An argument for Romney

Randy writes:

A couple of thoughts on the Republican race.

1. Is it possible that, at least in the case of Romney, that there has been some real change of mind? Since 2008, we have seen the complete repudiation of Keynesian economics and the collapse of the welfare state. We have incurred trillions in debt with nothing to show for it. The long vaunted European welfare state is collapsing as well. The Democrats no longer even attempt to hide their corruption and degeneracy. Romney does not have the track record of McCain on immigration and is saying all the right things. He supports Israel. At this point, if he is real about immigration and Israel (Gen 12:3) maybe we can survive a while longer. I guess this is about the best we can hope for given the confused state of the American people.

2. Note the huge gut on Gingrich. The news media will certainly make use of that. Imagine him in a sideways picture next to the slim and trim Obama.

- end of initial entry -

December 12

Brandon F. writes:

I have been making this argument for a while now. I wrote you earlier and said at the least Romney may be able to keep our economy going which we all depend on for our health and safety. Maybe I am missing the point. I think some traditionalist conservatives ( I do not pretend to read your mind) would prefer a collapse.

It won’t take the media to focus on Gingrich’s bloated gut. Every debate with O. will begin and end with a slim, tall, handsome Obama shaking hands with the withered, distended, trollish image of Gingrich.

Robert B. writes:

Is there really an argument for “conservatives” to elect a RINO? I think not. In the end, it makes no difference if we hit the proverbial wall at 100 M.P.H. or merely 85 M.P.H., we will all be dead regardless. At some point we must stop accepting those who have obviously been chosen by the elite and chose our own candidates. Voting for the lessor of two evils is precisely why we are where we are today. Time to move on—just as those who founded the Republican Party had moved on from the increasingly ineffectual Whig Party.

LA replies:

A historical point I’ve made before: the Whig party did not come to end because it had become increasingly ineffectual. It came to an end because it had, in the blink of an eye, been rendered irrelevant. The Whigs were for national union at all costs. Thus the Compromise of 1850 was largely the work of Whigs such as Clay and Webster. But when the Kansas Nebraska Act of 1854 was passed, blasting the Compromise of 1850 to smithereens and making the expansion of slavery into the new territories and states the all-consuming national issue, and with everyone lining up pro or con, the Whig Party, which was neither for nor against the expansion of slavery but was for maintaining national unity, was simply not oriented to dealing with this issue. The Republican Party was formed to oppose the expansion of slavery, and anti-slavery Whigs quickly gravitated to the new party, while many pro-slavery Whigs became Democrats.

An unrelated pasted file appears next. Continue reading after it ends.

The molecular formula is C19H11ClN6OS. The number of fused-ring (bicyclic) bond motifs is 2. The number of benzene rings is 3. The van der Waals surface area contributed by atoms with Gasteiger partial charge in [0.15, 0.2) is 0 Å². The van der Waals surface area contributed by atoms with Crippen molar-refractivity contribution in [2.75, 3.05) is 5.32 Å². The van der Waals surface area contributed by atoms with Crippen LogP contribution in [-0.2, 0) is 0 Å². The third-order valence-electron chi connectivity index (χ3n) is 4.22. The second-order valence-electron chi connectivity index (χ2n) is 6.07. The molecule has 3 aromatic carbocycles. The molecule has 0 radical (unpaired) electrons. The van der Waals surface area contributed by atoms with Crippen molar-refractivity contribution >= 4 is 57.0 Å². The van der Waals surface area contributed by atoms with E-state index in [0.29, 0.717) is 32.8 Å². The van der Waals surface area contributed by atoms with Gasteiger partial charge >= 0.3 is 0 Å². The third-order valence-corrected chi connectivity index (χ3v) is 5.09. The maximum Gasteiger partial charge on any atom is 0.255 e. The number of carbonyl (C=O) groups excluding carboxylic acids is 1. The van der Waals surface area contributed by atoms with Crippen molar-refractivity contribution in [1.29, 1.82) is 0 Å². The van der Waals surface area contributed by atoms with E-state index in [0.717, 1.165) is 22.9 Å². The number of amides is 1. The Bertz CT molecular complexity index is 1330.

I make this point because the the Whig Party’s demise is always unfairly attributed to its supposed ineffectuality, whereas in reality the Whig Party was destroyed by the Kansas Nebraska Act—the same Kansas Nebraska Act which ultimately led to the destruction of the Union itself six years later.

Paul M. writes:

Robert B. writes:

Is there really an argument for “conservatives” to elect a RINO? I think not.

The argument consists of just two names: “Elena Kagan” and “Sonya Sotomayor. ”

Bush, for all his many failings, did give us Roberts and Alito.

LA replies:

Let us please remember for the record that Bush WANTED, deeply deeply WANTED, to give us Harriet Miers, and was forced against his will to give us Alito instead.

For those who have forgotten, here are VFR entries on the Harriet Miers nomination.

Robert B. writes:

I think that people see the Whigs as having become ineffectual because they failed to stop the Kansas-Nebraska Act. It would be analogous to the Republicans failing to stop an amnesty and allowing tens of millions of illegals and their families into the nation as a result.

LA replies:

Good point.

Robert B. continues:

You have to add to that the dissatisfaction that Northern Whigs had with the 1850 Compromise—in that they were against popular sovereignty to determine the free-slave status of New Mexico and Utah Territories. Then there was the hated Fugitive Slave Act. The status of Utah and New Mexico was considered a great loss to Northern Whigs as it had been free territory under Mexico who had already banned slavery. It was considered a “slop” to Texas to keep them from revolting and/or laying claim to most of New Mexico. The view was, was that if they and some other territory voted to become slave holding states, the slave holding states would forever outnumber the free states. Given that scenario, they would never have enough votes to amend the Constitution and ban slavery. Thus, in the North, the Compromise was seen as a sell out to the slave holding states and the Democratic Party.

Posted by Lawrence Auster at December 11, 2011 10:28 AM | Send

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